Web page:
As Australia’s housing supply slows, overseas debt investors are starting to look to the country’s commercial real estate market.
Over the past two years, foreign lenders have plugged a financing gap in the residential development market, but regulatory measures to cool the housing market and curb investor lending has affected the housing pipeline, prompting overseas and non-bank lenders to turn to other asset classes.
“Residential lending has been the go-to for people trying to find a niche in Australia. But the coupons are coming down,” says Stuart Crow, Head of Asia Capital Markets for JLL.
“I’ve heard people say the risk/reward is not there, and at some point, it may be that mezzanine debt, particularly in development, doesn’t look as good as it once did.”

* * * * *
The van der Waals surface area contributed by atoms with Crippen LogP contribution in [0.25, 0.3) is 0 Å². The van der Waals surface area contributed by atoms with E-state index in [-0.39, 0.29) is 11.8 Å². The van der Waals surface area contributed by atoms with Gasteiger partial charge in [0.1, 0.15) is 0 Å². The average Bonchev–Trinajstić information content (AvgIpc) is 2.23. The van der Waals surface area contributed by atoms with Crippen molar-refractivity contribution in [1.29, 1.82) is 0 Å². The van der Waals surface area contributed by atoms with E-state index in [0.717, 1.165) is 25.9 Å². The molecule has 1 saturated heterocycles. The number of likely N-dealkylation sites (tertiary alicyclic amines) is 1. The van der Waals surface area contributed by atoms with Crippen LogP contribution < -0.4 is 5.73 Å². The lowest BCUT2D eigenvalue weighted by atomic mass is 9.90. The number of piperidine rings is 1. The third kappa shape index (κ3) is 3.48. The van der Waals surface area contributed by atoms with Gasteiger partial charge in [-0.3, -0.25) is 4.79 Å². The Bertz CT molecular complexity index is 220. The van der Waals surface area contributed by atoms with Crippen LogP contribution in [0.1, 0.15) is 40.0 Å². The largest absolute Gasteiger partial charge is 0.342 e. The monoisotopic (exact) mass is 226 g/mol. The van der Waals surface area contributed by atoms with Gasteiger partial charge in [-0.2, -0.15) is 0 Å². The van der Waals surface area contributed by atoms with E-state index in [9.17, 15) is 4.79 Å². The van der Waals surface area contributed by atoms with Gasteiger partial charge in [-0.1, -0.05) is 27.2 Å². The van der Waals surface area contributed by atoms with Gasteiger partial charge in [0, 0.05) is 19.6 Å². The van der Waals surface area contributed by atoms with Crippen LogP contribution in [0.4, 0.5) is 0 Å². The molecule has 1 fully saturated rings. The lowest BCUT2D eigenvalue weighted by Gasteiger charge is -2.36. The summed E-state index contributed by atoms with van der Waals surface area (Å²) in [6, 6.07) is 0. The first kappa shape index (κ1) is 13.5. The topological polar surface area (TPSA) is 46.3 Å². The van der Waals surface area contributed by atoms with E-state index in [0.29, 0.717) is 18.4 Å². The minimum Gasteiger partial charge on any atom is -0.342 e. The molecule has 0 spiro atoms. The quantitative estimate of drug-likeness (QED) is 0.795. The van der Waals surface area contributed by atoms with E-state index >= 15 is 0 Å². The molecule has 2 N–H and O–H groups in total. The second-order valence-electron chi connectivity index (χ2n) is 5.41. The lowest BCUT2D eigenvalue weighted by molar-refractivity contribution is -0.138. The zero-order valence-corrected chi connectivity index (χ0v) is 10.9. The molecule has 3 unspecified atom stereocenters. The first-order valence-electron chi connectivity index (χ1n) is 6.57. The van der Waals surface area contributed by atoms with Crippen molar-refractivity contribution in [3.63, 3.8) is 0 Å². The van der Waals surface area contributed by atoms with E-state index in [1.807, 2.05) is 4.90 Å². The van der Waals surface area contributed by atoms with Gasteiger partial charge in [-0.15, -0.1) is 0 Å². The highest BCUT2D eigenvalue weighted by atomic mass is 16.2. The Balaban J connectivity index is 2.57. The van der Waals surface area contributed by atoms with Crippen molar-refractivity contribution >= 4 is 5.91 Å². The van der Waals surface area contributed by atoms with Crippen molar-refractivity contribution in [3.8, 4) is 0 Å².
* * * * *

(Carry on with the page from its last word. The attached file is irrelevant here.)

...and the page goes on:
The number of foreign banks gaining exposure to the Australian market has rocketed over the past two years, plugging the debt funding gap created by domestic lenders.
Lending margins over prevailing swap rates in Australia tend to be higher than most other core markets, adding to the attraction for foreign lenders by supporting higher returns.
However, given where the residential market is in the cycle, “the question for overseas debt funds is whether they can deploy capital in that mezzanine high-yield space,” says Nicholas Wilson, Director of Capital Markets Research for JLL.
On the other hand, the complex market conditions have created an opportunity for further structured finance, he adds.
The difficult lending market locally has caused developers to shift their focus from high-density large scale projects to small-medium density developments, or to defer their projects to the next cycle, according to JLL’s Head of Residential Development in Australia, Troy Linnane.
Though he adds the pace of decline is showing signs of stabilizing.
Click to read about how and why Japanese capital is targeting Australia.